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Mar, 14 2017

New policy allows 100% FDI in stores that sell locally produced farm goods

The ministry of food processing was lobbying hard for letting these retailers sell every day-use products but other government agencies were not on board.

In his budget speech, finance minister Arun Jaitley had announced the government’s intent to ease foreign direct investment (FDI) rules further but had refrained from naming any sectors in the wake of assembly elections in five states.

Sources said that the broad contours of the FDI package have been prepared at the level of bureaucrats and there are two options for the retail sector, which is seen to be a key element of the Narendra Modi government’s job creation plan as it heads into the last two years of its five-year term.

One option is a limited opening up by allowing food retailers to generate around 20-25% of their sales from non-food items such as kitchen-use products or basic household requirements like toothpaste. The current policy allows 100% FDI in stores that sell only Made-in-India food products or locally produced farm goods. There have been no takers for the food retail business so far as several retailers are waiting for a further opening up.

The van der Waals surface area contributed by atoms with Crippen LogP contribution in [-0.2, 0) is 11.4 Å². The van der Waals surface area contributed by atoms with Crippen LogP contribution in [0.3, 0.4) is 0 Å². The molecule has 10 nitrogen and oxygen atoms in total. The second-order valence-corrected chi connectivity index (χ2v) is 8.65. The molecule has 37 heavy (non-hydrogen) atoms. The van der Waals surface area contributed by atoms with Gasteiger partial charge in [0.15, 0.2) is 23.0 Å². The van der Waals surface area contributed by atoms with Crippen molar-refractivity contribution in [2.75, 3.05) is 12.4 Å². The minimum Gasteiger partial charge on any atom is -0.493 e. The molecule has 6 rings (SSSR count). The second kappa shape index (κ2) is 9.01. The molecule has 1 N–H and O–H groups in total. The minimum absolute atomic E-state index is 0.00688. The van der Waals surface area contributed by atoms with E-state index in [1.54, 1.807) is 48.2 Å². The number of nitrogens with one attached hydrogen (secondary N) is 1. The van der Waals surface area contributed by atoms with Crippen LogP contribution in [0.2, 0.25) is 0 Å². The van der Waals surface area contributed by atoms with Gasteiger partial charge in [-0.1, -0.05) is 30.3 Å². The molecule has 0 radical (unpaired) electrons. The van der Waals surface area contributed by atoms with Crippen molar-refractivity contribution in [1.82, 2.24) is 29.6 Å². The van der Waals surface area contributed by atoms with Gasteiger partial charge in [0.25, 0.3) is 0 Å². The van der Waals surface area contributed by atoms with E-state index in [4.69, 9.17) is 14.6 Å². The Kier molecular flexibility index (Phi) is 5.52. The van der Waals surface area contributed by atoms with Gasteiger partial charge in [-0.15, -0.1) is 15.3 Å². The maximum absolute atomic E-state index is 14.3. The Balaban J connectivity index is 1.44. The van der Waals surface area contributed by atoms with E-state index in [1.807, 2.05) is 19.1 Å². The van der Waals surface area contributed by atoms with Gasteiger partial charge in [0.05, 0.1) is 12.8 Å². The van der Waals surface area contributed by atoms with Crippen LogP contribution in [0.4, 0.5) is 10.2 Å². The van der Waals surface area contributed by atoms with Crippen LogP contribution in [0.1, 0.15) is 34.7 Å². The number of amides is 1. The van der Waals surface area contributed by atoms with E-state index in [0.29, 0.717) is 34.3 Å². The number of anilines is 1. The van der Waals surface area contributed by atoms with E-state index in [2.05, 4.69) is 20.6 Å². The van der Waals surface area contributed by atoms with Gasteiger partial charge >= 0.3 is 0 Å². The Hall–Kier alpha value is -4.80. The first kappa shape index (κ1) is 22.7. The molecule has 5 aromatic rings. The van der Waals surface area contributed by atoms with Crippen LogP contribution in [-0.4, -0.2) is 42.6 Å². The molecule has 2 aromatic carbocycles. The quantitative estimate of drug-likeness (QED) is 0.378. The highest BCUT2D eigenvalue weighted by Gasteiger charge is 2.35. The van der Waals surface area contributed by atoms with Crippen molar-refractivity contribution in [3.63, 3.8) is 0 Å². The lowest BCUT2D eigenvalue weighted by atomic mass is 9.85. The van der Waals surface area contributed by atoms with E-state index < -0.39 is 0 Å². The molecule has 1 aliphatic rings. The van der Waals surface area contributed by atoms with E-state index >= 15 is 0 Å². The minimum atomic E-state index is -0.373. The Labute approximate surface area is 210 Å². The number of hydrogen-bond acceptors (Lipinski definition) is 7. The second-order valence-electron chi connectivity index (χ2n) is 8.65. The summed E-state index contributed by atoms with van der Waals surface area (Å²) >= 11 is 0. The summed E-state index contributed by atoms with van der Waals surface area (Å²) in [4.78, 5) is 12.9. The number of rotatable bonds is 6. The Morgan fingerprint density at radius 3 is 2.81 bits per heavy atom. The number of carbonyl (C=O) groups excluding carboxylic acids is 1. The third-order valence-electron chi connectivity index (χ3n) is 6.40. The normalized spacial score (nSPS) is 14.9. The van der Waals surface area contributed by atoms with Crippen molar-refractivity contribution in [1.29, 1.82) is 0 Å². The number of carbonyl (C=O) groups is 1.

The ministry of food processing was lobbying hard for letting these retailers sell every day-use products but other government agencies were not on board.

Later, however, the department of industrial policy and promotion, the agency that drives FDI policy, agreed to the proposal and has already communicated its backing.

The second option is more radical and is seen as an option that will translate into “real opening up” of the multibrand retail business. Sources said the government may look to allow FDI in retail with the rider that only India-made goods would be sold in these stores.

This proposal, they said, would be more palatable to retailers as it would give them greater operational flexibility besides providing an arrangement where the entire canvas is available.

While Carrefour and Auchan have exited India, Tesco has a tie up with the Tata Group. Walmart is studying its model in some of the Latin American markets to see if it can enter the food retail space but it would be more comfortable if given greater policy elbowroom.

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